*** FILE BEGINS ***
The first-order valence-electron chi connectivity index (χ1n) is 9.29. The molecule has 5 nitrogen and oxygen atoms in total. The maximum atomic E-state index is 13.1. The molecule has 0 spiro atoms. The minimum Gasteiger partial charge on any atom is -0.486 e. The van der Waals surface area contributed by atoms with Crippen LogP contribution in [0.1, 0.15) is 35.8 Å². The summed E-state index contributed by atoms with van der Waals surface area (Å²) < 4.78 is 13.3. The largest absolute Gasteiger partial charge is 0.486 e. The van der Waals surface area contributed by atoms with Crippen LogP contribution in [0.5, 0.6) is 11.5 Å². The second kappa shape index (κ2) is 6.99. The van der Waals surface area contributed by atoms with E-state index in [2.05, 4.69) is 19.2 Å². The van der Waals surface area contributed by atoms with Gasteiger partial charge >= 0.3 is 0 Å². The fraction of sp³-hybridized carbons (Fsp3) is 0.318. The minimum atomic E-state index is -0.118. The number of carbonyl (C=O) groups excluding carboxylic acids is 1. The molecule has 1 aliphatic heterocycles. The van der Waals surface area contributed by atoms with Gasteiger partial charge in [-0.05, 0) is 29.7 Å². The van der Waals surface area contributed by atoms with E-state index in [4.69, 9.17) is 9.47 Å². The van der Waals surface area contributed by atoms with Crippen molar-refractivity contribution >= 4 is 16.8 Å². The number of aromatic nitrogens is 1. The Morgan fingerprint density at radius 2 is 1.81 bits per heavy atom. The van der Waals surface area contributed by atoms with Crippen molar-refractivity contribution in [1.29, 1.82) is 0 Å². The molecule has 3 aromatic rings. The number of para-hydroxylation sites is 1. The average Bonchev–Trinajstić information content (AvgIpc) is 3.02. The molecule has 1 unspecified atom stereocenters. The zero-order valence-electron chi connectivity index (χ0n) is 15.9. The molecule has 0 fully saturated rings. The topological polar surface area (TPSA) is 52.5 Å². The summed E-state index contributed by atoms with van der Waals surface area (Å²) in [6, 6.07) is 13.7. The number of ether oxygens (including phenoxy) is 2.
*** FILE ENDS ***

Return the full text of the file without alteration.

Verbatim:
The first-order valence-electron chi connectivity index (χ1n) is 9.29. The molecule has 5 nitrogen and oxygen atoms in total. The maximum atomic E-state index is 13.1. The molecule has 0 spiro atoms. The minimum Gasteiger partial charge on any atom is -0.486 e. The van der Waals surface area contributed by atoms with Crippen LogP contribution in [0.1, 0.15) is 35.8 Å². The summed E-state index contributed by atoms with van der Waals surface area (Å²) < 4.78 is 13.3. The largest absolute Gasteiger partial charge is 0.486 e. The van der Waals surface area contributed by atoms with Crippen LogP contribution in [0.5, 0.6) is 11.5 Å². The second kappa shape index (κ2) is 6.99. The van der Waals surface area contributed by atoms with E-state index in [2.05, 4.69) is 19.2 Å². The van der Waals surface area contributed by atoms with Gasteiger partial charge >= 0.3 is 0 Å². The fraction of sp³-hybridized carbons (Fsp3) is 0.318. The minimum atomic E-state index is -0.118. The number of carbonyl (C=O) groups excluding carboxylic acids is 1. The molecule has 1 aliphatic heterocycles. The van der Waals surface area contributed by atoms with Gasteiger partial charge in [-0.05, 0) is 29.7 Å². The van der Waals surface area contributed by atoms with E-state index in [4.69, 9.17) is 9.47 Å². The van der Waals surface area contributed by atoms with Crippen molar-refractivity contribution >= 4 is 16.8 Å². The number of aromatic nitrogens is 1. The Morgan fingerprint density at radius 2 is 1.81 bits per heavy atom. The van der Waals surface area contributed by atoms with Crippen molar-refractivity contribution in [1.29, 1.82) is 0 Å². The molecule has 3 aromatic rings. The number of para-hydroxylation sites is 1. The average Bonchev–Trinajstić information content (AvgIpc) is 3.02. The molecule has 1 unspecified atom stereocenters. The zero-order valence-electron chi connectivity index (χ0n) is 15.9. The molecule has 0 fully saturated rings. The topological polar surface area (TPSA) is 52.5 Å². The summed E-state index contributed by atoms with van der Waals surface area (Å²) in [6, 6.07) is 13.7. The number of ether oxygens (including phenoxy) is 2.